Tuesday, July 21, 2009

A Subtle, but Pointed Reminder

I couldn't have said it better myself. Portland has an identity crisis, and we can't seem to figure out what we want in terms of sports in our long term future. The author points to the city up north as the poster child of getting things done for their teams.

Well, I'd hate to point out what happened to their former NBA team, but I think the issue there was a combination of apathy, anti-government forces, a city that wasn't sure why an arena needed to be upgraded when it was done a few years prior, a hated owner, and the NBA secretly involved with the change. I can't imagine the league really wanting to lose a top 20 TV market for their team, but they approved the move and we are where we are at. But, the city and team ownership has stepped up to help the Mariners and Seahawks with their various stadiums, and the city has done some forward thinking, which doesn't seem to be in short supply here.

Granted, there are some factors that helped with this situation. The 1995 vote to provide tax funds for the Mariners new ballpark happened just after the magical 1995 playoff run, and the end vote was really close, even with the renewed baseball interest. Qwest Field, just like the Rose Garden, was mostly paid for by Paul Allen with some involvement from the city with tax benefits and infrastructure changes. That playoff run doesn't happen, the Mariners are actually playing elsewhere, and we miss the 2001 historical season, the train noises in Safeco, Ichiro, none of it. It's also likely that the Seahawks would still be playing in the Kingdome, which had all the charm of a cave and the smells of the forest all indoors for everyone to enjoy.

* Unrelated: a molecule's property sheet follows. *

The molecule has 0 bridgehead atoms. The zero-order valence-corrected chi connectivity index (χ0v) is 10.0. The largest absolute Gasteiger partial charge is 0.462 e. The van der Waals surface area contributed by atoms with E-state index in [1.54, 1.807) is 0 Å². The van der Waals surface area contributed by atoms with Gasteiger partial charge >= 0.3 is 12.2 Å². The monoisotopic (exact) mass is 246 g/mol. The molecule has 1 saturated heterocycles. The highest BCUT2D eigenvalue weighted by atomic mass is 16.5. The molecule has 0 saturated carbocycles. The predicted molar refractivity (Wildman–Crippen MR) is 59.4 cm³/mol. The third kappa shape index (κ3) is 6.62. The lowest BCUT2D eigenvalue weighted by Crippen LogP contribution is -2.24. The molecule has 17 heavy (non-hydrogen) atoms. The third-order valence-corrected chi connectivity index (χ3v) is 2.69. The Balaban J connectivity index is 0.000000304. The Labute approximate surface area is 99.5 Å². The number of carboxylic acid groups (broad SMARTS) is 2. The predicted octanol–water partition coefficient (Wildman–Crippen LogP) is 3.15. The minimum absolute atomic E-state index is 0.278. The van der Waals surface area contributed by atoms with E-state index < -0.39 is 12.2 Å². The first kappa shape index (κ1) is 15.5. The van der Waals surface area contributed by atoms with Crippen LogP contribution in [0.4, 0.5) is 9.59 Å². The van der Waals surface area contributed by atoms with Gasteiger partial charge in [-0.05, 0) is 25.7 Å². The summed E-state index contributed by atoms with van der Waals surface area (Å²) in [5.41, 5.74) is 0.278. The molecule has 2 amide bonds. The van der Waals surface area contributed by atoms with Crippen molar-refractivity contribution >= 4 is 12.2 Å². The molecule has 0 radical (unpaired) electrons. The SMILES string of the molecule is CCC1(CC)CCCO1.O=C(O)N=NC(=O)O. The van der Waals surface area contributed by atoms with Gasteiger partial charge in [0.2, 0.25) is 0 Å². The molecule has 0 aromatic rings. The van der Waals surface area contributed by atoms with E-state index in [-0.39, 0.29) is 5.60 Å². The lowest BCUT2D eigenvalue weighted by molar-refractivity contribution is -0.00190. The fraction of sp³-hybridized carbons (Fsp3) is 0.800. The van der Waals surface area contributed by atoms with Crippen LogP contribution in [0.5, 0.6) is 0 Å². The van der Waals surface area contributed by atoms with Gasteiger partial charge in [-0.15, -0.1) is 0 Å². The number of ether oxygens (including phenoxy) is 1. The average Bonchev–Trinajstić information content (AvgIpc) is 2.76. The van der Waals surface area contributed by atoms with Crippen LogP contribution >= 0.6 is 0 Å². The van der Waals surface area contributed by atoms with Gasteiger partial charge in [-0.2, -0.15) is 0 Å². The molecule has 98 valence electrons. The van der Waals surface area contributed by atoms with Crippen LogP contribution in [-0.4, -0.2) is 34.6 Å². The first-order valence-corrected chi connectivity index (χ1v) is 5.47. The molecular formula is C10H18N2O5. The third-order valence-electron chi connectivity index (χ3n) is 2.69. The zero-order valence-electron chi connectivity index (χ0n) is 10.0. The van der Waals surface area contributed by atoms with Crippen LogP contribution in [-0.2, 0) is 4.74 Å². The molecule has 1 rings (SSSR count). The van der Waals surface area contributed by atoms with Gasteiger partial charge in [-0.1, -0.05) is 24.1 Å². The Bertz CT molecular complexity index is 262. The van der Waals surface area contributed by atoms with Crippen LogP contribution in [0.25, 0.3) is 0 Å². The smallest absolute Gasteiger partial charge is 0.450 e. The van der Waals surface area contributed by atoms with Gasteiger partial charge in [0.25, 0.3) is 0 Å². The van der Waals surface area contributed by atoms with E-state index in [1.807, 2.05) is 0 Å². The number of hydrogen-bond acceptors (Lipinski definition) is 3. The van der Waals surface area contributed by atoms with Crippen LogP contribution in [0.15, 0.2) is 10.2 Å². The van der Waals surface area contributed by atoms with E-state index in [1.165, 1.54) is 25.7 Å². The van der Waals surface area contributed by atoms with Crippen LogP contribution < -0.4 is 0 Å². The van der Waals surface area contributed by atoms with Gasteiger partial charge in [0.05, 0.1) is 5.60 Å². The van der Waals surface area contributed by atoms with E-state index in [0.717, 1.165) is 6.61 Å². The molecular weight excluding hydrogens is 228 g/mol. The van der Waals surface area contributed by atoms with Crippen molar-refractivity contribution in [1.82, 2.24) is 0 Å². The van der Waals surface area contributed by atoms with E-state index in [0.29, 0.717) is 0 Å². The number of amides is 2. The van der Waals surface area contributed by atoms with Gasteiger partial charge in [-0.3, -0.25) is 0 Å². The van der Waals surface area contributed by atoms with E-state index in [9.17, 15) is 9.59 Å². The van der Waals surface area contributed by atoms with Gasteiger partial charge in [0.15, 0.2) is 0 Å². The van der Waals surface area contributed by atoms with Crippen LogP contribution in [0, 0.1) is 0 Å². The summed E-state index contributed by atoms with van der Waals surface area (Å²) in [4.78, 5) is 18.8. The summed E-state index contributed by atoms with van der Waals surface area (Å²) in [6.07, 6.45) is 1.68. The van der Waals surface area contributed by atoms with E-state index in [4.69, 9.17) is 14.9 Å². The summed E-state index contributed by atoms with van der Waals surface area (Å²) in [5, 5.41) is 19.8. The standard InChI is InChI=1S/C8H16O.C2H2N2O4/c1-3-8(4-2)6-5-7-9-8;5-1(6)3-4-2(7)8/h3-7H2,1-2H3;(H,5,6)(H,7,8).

But the key point of Portland not having the moxie to make something like this happen couldn't be more true. The original plan to bring baseball to the Memorial Coliseum and refurbish PGE Park for soccer was visionary, and took care of a need for MLS and helped upgrade the Rose Quarter from the doldrums it currently suffers from. But some short sighted architects and the Trail Blazers threw a monkey wrench in the plan, and the City Council blinked. It does appear that at least one city commissioner, Randy Leonard, is still interested in putting baseball at the MC, and I think he's got the right idea. The baseball plan would solve the ghost town the RQ is now, give the veterans a more usable and vibrant memorial, and revitalize an area that simply put, should be doing more than it is now. But, instead of us talking about this plan and getting excited, we sit 6 months later with the MC still standing, and more talk about what to do with it. My hope is that the city can stop with the blue sky conversations, and come up with something useful and tangible. I'd love to see some of the moxie from up north here, as long as they keep that god awful green color to themselves.

EDIT - At least one suburb has already stepped up to lure the Beavers there. Can you guess which one?

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